ovasure, ovarian cancer, tests for ovarian cancer

FDA Says Unapproved Cancer Test Illegal

October 10, 2008 11:32 AM
by Emily Coakley
A new test for ovarian cancer that hasn’t been approved by the U.S. Food and Drug Administration is being sold illegally, the agency said.

Test Originally Sold Through Loophole

Last week, the FDA told Laboratory Corporation of America that selling a test for ovarian cancer, called OvaSure, is illegal because the test doesn’t have the agency’s approval, Reuters reported. OvaSure came on the market earlier this year.

The company’s spokesman, Eric Lindblom, told Reuters, “We are currently in discussions with the FDA over the next steps and of course we share the FDA's determination to assure patients are protected.”

The FDA sent LabCorp a letter questioning their marketing information, which included statistics taken from a study published earlier this year.

“Based on the available information, we do not believe the scientific community would consider the reported study sufficient to establish performance characteristics of a test in ‘high risk women who might have ovarian cancer’, i.e., in a clinical setting, as claimed in your intended use and promotional materials. [W]e believe you are offering a high risk test that has not received adequate clinical validation, and may harm the public health,” wrote Steven Gutman of the Center for Devices and Radiological Health.

LabCorp was able to sell the test because of a “technicality under which the FDA doesn’t regulate tests produced and developed at one laboratory,” reported the Triangle Business Journal. But because the FDA claims it has determined that Yale University developed part of OvaSure, the agency decided it did have jurisdiction.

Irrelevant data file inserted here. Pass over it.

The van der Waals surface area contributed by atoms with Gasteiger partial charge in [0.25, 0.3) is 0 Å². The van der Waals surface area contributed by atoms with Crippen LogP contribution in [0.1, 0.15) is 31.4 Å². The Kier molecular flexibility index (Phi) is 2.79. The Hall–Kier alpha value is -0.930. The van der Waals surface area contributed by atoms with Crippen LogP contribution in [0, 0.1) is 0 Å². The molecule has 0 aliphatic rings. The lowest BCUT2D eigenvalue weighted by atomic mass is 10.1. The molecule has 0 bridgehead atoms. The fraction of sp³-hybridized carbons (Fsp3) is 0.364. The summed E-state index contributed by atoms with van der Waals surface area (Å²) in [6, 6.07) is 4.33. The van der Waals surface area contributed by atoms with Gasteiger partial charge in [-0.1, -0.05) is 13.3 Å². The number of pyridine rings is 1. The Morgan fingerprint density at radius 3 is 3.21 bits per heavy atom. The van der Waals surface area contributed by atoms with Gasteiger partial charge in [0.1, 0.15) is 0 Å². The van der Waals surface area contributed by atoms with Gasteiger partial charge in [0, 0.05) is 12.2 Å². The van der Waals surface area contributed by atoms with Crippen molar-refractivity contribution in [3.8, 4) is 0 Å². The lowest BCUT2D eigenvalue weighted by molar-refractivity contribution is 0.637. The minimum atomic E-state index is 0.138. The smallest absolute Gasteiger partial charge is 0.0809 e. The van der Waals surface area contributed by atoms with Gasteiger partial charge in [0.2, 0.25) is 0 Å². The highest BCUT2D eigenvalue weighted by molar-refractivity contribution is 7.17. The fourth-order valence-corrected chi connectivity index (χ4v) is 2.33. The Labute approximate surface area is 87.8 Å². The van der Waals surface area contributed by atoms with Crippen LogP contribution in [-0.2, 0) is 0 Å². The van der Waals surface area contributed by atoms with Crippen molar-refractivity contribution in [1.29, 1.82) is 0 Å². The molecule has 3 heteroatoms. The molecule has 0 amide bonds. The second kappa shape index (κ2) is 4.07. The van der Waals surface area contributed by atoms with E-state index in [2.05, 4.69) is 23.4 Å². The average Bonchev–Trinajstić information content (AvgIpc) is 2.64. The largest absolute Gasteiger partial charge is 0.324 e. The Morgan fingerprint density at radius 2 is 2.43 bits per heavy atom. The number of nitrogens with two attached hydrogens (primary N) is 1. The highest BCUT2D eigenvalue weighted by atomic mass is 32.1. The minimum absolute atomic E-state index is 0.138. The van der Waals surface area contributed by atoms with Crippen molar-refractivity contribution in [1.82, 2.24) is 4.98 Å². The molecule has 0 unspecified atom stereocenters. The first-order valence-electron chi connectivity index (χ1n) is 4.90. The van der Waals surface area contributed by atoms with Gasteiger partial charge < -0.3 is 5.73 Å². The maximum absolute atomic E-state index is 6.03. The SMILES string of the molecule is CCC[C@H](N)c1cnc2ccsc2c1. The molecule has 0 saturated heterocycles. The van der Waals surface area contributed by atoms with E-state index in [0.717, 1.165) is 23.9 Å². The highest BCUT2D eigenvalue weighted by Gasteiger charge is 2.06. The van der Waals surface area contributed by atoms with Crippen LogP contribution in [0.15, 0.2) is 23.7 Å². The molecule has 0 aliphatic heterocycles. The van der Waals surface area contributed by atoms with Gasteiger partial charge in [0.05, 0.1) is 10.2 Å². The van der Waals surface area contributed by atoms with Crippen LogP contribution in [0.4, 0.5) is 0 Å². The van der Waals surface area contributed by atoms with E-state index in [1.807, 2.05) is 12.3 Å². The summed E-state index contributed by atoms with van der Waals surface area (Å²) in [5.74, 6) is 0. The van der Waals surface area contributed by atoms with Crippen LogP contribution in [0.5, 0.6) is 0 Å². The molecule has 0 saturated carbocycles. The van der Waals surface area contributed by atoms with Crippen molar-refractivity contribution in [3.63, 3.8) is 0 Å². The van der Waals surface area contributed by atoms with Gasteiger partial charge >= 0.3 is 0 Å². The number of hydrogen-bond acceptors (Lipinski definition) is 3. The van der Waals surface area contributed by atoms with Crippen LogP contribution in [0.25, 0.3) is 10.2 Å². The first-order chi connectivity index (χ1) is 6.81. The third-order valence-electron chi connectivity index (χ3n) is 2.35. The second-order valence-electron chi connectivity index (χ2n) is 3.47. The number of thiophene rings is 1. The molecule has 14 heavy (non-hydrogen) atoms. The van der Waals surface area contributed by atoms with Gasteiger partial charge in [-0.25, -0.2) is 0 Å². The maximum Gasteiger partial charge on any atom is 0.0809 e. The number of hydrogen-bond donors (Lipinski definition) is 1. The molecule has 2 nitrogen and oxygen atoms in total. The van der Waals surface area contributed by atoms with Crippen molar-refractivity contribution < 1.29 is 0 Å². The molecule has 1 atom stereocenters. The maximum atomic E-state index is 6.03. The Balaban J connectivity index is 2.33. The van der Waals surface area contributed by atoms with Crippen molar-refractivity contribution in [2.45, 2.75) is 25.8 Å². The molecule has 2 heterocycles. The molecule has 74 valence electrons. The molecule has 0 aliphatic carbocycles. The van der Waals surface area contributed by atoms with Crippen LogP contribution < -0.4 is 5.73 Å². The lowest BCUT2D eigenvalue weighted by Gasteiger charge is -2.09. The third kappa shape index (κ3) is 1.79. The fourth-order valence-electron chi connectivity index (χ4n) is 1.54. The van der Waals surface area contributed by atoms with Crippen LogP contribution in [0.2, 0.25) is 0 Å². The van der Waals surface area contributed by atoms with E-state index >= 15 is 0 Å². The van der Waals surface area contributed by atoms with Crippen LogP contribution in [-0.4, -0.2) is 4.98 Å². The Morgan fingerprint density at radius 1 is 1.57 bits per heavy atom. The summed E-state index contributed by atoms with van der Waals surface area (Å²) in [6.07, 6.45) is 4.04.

The Journal, citing the FDA’s letter, said consequences for not following the agency’s rules “could include seizure, injunction or monetary fines. The letter also states that other federal agencies receive copies of warning letters so they may consider that information when awarding government contracts.”

Last month, the Associated Press reported on another effort to develop an ovarian cancer test by using a tumor marker. Most work is still in the early stages.

“In fact, U.S. and British scientists are just beginning studies specially designed to prove if signs of ovarian cancer can be measured reliably in blood months, even a year, before a tumor becomes life-threatening,” AP said.

Opinion & Analysis: Difficult to detect; lack of approval a concern

Dana Blankenhorn of ZDNet Healthcare said there are two clear sides to the OvaSure controversy: “Ovarian cancer is hard to detect, it runs in families, and it’s hard to treat unless it’s detected very early. Want to lose a loved one who could have been saved? On the other hand, do you want a hysterectomy after an inaccurate test? Want to watch a loved one die after a false negative?”

Charlotte Thompson, a California doctor who writes on the blog Dr. Thompson’s Blog, is concerned that the FDA hasn’t reviewed or approved OvaSure.

“It is worrisome that labs will advertise and perform tests without the certainty that the results will be helpful. Of course, they are in the business of making lots of money,” she wrote in a Sept. 2 post.

Related Topic: Cracking down on unapproved drug sales

Last month, the FDA ordered two types of medications to be removed from the market because they weren’t approved. The products included substances containing a papaya derivative and an eye solution.

Reference: Ovarian cancer


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